Addresses: Home —St. Petersburg, FL; Professional —Cleveland Indians, P.O. Box 94954, Cleveland, OH 44101-4954
to top his astounding rookie season. In the off-season he added a change-up to his curveball and blazing fastball. By the All-Star break he was 13–3 with a 1.68 ERA, but by the end of the year he had shattered both marks. He finished the 1985 campaign with a 24–4 record, 268 strikeouts, and a 1.53 ERA. Gooden led the league in all three categories and was the unanimous choice for the NL Cy Young Award. He became the youngest player to ever win the ultimate prize for a pitcher with one of the most dominant seasons ever recorded in the history of Major League Baseball.
The 1986 season started out where Gooden left off. He recorded a complete game victory on opening day. Gooden stormed through the regular season racking up a career high 250 strikeouts and a 17–6 record. He became the first major leaguer to complete 200 strikeouts in each of his first three seasons. While he pitched ten innings in leading the Mets in the National League Championship Series, Gooden lost two games in the World Series. Though Gooden did not perform as impressively in the post season, the Mets defeated the Boston Red Sox to become World Champions.
Add his World Series title to the birth of his first child Dwight Jr. and 1986 should have been the best year of his life, but all was not well with the 21-year-old “Dr. K”. Gooden told Cecil Harris of Westchester Today that after he returned to Tampa following the World Series victory, he was surrounded by people who wanted to help him celebrate his success. “I started drinking beer and mixed drinks in the 11th grade. Just hanging out with friends, being part of the crowd. I would say the drinking didn’t get heavy until the 1986 season. That’s also when I got involved in drugs. I started using cocaine.” Gooden’s drinking and drug-use quickly spun out of control. He began the 1987 season not with the Mets in spring training, but in a Manhattan substance abuse center trying to beat his drug and alcohol addiction. Gooden came off the disabled list in June and won his first game back before a sellout crowd at Shea Stadium. Though Gooden seemed fine and stopped using drugs, he continued to drink. He finished the year with a 15–7 record and a 3.21 ERA though he pitched less than his standard 200 innings.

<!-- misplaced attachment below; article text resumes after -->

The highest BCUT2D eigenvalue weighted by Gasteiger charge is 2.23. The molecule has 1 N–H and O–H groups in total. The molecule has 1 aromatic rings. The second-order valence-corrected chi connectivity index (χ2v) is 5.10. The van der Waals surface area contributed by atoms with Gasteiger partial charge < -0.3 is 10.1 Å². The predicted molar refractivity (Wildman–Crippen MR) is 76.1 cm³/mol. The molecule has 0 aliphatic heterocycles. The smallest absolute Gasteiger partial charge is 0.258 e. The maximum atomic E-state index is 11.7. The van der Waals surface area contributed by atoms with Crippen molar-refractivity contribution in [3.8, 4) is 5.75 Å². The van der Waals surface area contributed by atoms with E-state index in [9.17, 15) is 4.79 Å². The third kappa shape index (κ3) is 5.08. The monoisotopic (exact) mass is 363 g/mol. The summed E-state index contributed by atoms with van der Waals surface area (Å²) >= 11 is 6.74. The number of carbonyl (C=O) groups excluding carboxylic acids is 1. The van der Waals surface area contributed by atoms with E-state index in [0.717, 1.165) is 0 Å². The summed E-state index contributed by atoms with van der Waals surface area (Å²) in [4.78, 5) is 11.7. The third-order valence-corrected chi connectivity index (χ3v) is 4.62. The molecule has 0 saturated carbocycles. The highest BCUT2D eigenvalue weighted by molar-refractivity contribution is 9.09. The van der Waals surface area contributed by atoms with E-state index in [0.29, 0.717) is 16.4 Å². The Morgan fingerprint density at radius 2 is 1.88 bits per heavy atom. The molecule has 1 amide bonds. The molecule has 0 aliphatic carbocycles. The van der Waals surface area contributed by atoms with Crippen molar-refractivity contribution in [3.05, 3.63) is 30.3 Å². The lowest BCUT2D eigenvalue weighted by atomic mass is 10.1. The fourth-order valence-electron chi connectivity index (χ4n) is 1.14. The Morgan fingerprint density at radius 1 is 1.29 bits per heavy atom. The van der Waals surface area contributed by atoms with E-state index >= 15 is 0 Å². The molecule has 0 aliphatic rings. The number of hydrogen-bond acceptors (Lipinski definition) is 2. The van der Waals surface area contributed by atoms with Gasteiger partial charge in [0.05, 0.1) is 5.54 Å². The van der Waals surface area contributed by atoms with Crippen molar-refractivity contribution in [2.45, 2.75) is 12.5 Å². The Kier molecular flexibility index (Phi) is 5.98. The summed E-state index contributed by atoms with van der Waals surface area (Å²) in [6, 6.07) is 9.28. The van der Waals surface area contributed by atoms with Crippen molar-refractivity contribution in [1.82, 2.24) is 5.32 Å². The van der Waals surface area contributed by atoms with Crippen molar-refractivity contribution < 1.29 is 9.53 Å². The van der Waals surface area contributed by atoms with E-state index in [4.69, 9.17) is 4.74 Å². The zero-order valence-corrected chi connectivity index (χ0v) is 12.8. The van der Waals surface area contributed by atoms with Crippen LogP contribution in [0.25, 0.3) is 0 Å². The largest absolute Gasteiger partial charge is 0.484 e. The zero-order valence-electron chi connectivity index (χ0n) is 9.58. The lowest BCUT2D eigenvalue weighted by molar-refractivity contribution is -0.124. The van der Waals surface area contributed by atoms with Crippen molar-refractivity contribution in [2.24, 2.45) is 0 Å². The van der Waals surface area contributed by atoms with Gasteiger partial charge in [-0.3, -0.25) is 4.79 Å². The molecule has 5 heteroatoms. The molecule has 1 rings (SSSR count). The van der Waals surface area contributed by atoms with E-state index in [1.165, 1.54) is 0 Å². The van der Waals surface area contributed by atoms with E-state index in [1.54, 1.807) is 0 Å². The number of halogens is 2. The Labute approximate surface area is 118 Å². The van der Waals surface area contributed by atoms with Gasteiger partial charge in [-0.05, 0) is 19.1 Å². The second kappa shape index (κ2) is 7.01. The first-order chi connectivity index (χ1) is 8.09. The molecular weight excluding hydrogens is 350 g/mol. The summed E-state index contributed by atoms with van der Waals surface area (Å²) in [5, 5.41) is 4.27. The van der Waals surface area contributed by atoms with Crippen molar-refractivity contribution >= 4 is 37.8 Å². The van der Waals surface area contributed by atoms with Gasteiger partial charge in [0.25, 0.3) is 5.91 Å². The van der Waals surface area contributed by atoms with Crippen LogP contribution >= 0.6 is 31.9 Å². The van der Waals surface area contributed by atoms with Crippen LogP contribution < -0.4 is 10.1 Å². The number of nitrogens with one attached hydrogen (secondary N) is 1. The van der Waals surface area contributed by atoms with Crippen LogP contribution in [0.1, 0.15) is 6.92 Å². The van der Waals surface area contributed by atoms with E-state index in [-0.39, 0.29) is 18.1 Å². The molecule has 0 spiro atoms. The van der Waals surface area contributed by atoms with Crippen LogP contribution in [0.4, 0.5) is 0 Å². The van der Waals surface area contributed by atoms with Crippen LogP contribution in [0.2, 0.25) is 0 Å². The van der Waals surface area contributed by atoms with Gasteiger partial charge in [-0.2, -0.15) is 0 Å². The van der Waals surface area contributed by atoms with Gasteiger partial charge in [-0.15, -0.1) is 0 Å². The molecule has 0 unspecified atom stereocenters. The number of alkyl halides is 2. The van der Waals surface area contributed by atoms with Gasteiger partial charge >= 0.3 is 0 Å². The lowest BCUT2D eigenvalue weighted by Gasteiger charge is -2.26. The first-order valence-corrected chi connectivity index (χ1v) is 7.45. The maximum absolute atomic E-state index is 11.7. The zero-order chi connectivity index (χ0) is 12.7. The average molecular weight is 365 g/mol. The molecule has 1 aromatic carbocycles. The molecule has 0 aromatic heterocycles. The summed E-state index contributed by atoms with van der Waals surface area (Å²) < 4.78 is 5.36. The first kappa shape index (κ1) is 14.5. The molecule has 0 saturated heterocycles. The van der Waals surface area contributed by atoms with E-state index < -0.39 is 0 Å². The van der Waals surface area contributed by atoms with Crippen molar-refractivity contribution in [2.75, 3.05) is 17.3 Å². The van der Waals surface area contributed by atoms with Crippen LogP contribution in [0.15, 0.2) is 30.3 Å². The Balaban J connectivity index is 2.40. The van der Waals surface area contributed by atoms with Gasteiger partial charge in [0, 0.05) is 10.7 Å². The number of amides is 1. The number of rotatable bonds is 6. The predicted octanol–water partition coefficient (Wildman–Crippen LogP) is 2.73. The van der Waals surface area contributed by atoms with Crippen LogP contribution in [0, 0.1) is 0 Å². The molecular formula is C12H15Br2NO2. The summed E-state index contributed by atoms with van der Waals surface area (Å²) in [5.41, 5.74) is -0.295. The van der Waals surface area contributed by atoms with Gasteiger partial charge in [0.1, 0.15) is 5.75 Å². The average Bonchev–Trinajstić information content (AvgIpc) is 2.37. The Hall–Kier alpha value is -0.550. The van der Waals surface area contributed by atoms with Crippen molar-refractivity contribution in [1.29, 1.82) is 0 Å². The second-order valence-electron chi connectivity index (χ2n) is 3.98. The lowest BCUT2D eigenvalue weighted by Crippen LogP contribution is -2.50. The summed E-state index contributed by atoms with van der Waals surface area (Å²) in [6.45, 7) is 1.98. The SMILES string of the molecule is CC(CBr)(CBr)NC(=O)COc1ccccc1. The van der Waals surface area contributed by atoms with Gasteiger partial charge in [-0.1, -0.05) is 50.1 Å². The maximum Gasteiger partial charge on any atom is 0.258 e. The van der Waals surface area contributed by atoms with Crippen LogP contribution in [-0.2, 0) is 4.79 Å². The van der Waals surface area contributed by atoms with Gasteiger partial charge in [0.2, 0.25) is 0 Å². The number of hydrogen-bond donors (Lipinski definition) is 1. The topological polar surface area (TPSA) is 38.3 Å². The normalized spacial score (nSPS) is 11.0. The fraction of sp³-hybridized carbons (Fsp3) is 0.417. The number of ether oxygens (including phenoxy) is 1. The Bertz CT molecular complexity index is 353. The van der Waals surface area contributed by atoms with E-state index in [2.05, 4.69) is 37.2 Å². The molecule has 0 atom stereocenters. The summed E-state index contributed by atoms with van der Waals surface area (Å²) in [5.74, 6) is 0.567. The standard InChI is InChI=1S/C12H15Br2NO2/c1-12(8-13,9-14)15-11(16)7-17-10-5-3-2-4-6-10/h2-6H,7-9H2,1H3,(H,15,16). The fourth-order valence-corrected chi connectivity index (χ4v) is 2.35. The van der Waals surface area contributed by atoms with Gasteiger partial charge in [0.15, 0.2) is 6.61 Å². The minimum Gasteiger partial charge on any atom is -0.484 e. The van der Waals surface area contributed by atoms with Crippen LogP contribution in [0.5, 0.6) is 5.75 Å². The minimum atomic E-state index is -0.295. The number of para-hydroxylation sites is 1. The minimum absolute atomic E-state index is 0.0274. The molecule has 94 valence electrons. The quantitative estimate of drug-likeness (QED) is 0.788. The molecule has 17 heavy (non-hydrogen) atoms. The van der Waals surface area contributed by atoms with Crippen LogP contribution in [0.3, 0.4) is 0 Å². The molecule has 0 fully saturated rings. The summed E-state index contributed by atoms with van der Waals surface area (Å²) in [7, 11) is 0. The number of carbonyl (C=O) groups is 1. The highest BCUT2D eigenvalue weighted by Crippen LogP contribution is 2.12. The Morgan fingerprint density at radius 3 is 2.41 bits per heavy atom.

In 1988, Gooden returned to form posting an 18–9 record and starting in the All-Star Game. From 1989 to 1993 he balanced moments of excellence with physical ailments and a worsening drinking problem. In 1989 Gooden missed two months of the season with a torn muscle in his right shoulder. However, during that year he became the third youngest player to win 100 games. In 1990 Gooden bounced back posting a 19–7 record in 232 innings, but his injury problems continued in 1991. He had arthroscopic surgery in September and again went on the disabled list. That same year he recorded 1,500 career strikeouts and, despite arm troubles, he gutted out a 13–7 mark. Gooden won the Silver Slugger Award for pitchers in 1992, but he again missed part of the season on the disabled list. He was only able to post a 10–13 record, his first losing season since he soared onto the baseball scene as an 18-year-old dynamo. In 1993, Gooden logged over 200 innings, but continued to have mixed success. His 12–15 record was sub-par by his previous standards, though his seven complete games were the second most in the NL and he earned his 150th career victory. By September, he was done for the year because his shoulder injury flared up again. With still more problems in his once golden arm, which was no longer as reliable and powerful as it had been when Gooden was a younger man, the former ace turned to the bottle more heavily.